When your product is open source, you'll get a lot of feedback from the community. This is important to take on board, and the community is a hugely valuable part of your ecosystem - but at the same time, it's unlikely that open source community members are customers. It's possible that they're users; it's also possible that they're open source enthusiasts who are just happy to see another project join the movement.

Open source projects, as a whole, have famously bad usability. That's because their feedback loop is constrained to other developers. One recent example of this disconnect is a heated debate about using Slack vs Internet Relay Chat. To non-technical users, IRC is arcane and unfriendly (which also accurately describes many of the discussions that take place there), yet many open source maintainers couldn't understand the problem.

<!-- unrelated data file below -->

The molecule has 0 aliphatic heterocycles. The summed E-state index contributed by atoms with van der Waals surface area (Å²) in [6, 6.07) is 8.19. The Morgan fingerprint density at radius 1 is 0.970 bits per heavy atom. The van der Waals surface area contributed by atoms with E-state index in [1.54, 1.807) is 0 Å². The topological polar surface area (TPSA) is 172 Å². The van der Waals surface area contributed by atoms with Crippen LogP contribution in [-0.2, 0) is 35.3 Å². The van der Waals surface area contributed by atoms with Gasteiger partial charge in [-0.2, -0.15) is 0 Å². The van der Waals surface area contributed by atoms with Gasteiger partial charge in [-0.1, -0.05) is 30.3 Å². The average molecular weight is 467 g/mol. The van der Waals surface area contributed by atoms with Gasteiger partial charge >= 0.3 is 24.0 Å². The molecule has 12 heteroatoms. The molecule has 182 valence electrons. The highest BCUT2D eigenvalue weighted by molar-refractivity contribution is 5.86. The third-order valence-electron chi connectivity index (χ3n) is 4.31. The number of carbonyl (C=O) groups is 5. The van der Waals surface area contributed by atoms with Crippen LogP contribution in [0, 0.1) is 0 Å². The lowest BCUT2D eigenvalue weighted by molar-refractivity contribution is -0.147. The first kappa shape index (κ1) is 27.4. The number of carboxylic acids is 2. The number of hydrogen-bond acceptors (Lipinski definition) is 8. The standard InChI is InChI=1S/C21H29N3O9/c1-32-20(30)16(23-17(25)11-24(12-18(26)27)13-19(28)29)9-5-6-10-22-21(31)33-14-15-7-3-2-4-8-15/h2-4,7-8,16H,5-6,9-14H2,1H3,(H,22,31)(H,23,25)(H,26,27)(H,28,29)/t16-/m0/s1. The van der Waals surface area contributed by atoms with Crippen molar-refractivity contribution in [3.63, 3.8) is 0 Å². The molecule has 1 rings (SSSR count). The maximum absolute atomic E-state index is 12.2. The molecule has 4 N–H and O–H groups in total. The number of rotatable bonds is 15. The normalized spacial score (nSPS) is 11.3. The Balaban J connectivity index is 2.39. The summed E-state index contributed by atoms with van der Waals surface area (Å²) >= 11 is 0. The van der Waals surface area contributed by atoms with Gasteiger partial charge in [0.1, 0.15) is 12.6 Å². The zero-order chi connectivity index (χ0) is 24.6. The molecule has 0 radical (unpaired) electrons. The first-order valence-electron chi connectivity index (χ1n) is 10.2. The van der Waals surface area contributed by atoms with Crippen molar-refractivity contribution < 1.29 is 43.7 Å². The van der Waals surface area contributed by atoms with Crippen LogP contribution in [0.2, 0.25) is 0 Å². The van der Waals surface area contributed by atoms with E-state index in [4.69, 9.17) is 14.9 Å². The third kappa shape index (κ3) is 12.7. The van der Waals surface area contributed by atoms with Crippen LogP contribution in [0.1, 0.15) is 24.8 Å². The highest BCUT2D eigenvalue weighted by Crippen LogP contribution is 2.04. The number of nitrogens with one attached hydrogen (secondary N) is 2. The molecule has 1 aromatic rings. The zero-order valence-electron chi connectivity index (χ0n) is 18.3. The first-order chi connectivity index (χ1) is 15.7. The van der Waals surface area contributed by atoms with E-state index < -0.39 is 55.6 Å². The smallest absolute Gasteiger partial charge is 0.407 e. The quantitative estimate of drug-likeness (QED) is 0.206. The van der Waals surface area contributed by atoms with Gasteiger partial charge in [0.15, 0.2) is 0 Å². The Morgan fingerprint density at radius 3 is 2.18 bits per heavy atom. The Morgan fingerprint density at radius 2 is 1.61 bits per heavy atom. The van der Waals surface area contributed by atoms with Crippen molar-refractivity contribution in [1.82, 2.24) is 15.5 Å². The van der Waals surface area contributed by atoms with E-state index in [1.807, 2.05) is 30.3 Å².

When you're building a compelling product, the license should be irrelevant. It should be compelling whether it's completely closed or released under the GPL: the license is how you distribute the product, not something that's inherent to the product itself.

Unfortunately, in the case of Known, I think a lot of people liked it because it was free and open source. This was a bad signal - and certainly not one that will lead to paying customers and a thriving business. (It's worth saying here that a consistent voice of real support has been the indie web community, alongside companies like Reclaim Hosting, which legitimately wants to see us succeed.)

 

I'm not Donald Trump, but ...